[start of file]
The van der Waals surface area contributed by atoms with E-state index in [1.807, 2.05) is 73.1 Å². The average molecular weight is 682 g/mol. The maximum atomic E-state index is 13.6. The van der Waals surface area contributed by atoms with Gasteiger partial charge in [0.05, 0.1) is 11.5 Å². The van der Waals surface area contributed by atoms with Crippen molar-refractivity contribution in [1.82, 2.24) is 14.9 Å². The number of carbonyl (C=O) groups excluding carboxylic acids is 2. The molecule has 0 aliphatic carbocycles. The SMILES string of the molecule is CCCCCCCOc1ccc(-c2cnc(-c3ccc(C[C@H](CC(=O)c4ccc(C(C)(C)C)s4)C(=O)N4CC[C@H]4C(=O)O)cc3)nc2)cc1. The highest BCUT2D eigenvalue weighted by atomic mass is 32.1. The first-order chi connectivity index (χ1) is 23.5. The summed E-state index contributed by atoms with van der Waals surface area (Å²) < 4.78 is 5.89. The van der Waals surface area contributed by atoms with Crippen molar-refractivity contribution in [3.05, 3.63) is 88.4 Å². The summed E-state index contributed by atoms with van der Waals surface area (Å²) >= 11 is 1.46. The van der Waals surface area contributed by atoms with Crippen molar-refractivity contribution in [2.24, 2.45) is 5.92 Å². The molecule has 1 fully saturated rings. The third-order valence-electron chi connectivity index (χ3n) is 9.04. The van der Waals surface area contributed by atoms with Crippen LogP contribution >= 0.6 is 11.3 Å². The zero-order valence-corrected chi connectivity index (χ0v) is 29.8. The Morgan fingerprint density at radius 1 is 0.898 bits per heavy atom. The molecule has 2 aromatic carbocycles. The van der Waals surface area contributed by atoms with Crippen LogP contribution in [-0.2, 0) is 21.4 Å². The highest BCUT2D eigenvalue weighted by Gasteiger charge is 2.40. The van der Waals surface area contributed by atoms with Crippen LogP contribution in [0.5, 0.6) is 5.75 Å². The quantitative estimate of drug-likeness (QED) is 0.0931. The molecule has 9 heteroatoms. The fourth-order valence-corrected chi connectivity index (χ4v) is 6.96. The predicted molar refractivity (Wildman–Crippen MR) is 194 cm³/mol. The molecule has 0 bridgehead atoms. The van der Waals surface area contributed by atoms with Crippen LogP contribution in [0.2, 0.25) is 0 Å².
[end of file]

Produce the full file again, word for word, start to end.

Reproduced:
The van der Waals surface area contributed by atoms with E-state index in [1.807, 2.05) is 73.1 Å². The average molecular weight is 682 g/mol. The maximum atomic E-state index is 13.6. The van der Waals surface area contributed by atoms with Gasteiger partial charge in [0.05, 0.1) is 11.5 Å². The van der Waals surface area contributed by atoms with Crippen molar-refractivity contribution in [1.82, 2.24) is 14.9 Å². The number of carbonyl (C=O) groups excluding carboxylic acids is 2. The molecule has 0 aliphatic carbocycles. The SMILES string of the molecule is CCCCCCCOc1ccc(-c2cnc(-c3ccc(C[C@H](CC(=O)c4ccc(C(C)(C)C)s4)C(=O)N4CC[C@H]4C(=O)O)cc3)nc2)cc1. The highest BCUT2D eigenvalue weighted by atomic mass is 32.1. The first-order chi connectivity index (χ1) is 23.5. The summed E-state index contributed by atoms with van der Waals surface area (Å²) < 4.78 is 5.89. The van der Waals surface area contributed by atoms with Crippen molar-refractivity contribution in [3.05, 3.63) is 88.4 Å². The summed E-state index contributed by atoms with van der Waals surface area (Å²) >= 11 is 1.46. The van der Waals surface area contributed by atoms with Crippen molar-refractivity contribution in [2.24, 2.45) is 5.92 Å². The molecule has 1 fully saturated rings. The third-order valence-electron chi connectivity index (χ3n) is 9.04. The van der Waals surface area contributed by atoms with Crippen LogP contribution >= 0.6 is 11.3 Å². The zero-order valence-corrected chi connectivity index (χ0v) is 29.8. The Morgan fingerprint density at radius 1 is 0.898 bits per heavy atom. The molecule has 2 aromatic carbocycles. The van der Waals surface area contributed by atoms with Crippen LogP contribution in [-0.2, 0) is 21.4 Å². The highest BCUT2D eigenvalue weighted by Gasteiger charge is 2.40. The van der Waals surface area contributed by atoms with Crippen LogP contribution in [0.5, 0.6) is 5.75 Å². The quantitative estimate of drug-likeness (QED) is 0.0931. The molecule has 9 heteroatoms. The fourth-order valence-corrected chi connectivity index (χ4v) is 6.96. The predicted molar refractivity (Wildman–Crippen MR) is 194 cm³/mol. The molecule has 0 bridgehead atoms. The van der Waals surface area contributed by atoms with Crippen LogP contribution in [0.2, 0.25) is 0 Å².